The challenge

Standard reciprocating pump lubrication systems generally require pressurized oil to be supplied to the main slideways and contact surfaces within the HP gearbox, crankshaft and crosshead areas to ensure adequate lubrication and low friction operation. The industry standard is to provide a fixed speed external lubrication pump system which pumps oil at a fixed flowrate, regardless of the flowrate actually required by the main process pump. As the oil temperature increases during use, the oil viscosity reduces and, therefore, the process pump requires a higher flowrate of oil. However, the traditional oil pump solution is a single, fixed flowrate oil pump, sized so that it can pump the maximum flowrate of oil which the process pump could ever potentially accept, plus a margin for safety. This means that for much of the time, especially during start-up when the oil is not up to full operating temperature, the oil pump is producing far more flow than can be accepted and used by the main process pump. This excess flow has to be diverted via a ‘spill back’ type ‘bypass’ regulating valve to the oil tank. This additional pipework and spill back valve take up valuable skid space and increase skid weight.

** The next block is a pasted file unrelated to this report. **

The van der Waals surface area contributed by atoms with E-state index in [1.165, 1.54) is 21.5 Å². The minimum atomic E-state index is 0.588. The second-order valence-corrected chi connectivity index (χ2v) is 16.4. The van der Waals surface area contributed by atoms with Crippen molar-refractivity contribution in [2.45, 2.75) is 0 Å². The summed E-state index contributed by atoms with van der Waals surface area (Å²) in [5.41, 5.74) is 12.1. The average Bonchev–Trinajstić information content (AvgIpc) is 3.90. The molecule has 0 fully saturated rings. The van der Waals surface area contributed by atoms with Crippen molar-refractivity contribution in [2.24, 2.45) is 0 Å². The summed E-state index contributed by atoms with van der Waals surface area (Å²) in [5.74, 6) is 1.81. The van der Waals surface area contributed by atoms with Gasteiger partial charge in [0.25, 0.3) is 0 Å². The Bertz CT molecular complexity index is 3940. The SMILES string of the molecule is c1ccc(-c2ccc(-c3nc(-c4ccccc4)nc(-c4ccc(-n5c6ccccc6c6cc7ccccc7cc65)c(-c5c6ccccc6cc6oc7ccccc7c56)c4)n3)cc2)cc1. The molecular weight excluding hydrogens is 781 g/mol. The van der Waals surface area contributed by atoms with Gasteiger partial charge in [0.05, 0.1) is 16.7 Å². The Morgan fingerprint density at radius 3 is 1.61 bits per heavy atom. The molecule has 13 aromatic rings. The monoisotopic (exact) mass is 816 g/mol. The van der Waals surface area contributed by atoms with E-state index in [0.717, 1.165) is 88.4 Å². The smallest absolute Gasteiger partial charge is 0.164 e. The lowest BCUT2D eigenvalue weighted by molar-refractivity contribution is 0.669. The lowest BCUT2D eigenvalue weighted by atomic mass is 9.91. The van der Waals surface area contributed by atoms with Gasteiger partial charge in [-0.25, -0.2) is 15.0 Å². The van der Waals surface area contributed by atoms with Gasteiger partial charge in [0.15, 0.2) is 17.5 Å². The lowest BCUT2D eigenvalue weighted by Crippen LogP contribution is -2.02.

The solution

A recent project required the pump package to fit within an extremely small footprint, but at the same time include a considerable amount of instrumentation equipment. One of the solutions to this challenge was Calder’s development of an innovative pump lubrication system. Unlike a standard ‘fixed flowrate’ lubrication oil system, Calder’s new system delivers the required oil flowrate and pressure at all times, and does not have to return any unused oil back to the tank. This is particularly important when the oil temperature is low, and viscosity is high.

The result

A pump unit with our new pump lubrication system which benefits from:

  • space saving through the elimination or downsizing of some mechanical items such as regulating valves, and temperature control valves and their associated pipework.
  • a stable system pressure which is maintained (within 0.1 bar) via rapid reaction to pressure changes.
  • smooth starting leading to no peak electrical motor current overload current penalties at low temperatures, normally caused by cold high viscosity lube oil.
  • less stress on mechanical parts and unlimited start-ups.
  • a fixed power factor.
  • indirect energy savings which add up to another 10 percent due to lowered net pressure, thereby reducing system pressure and reducing leakages.
  • low lube system noise.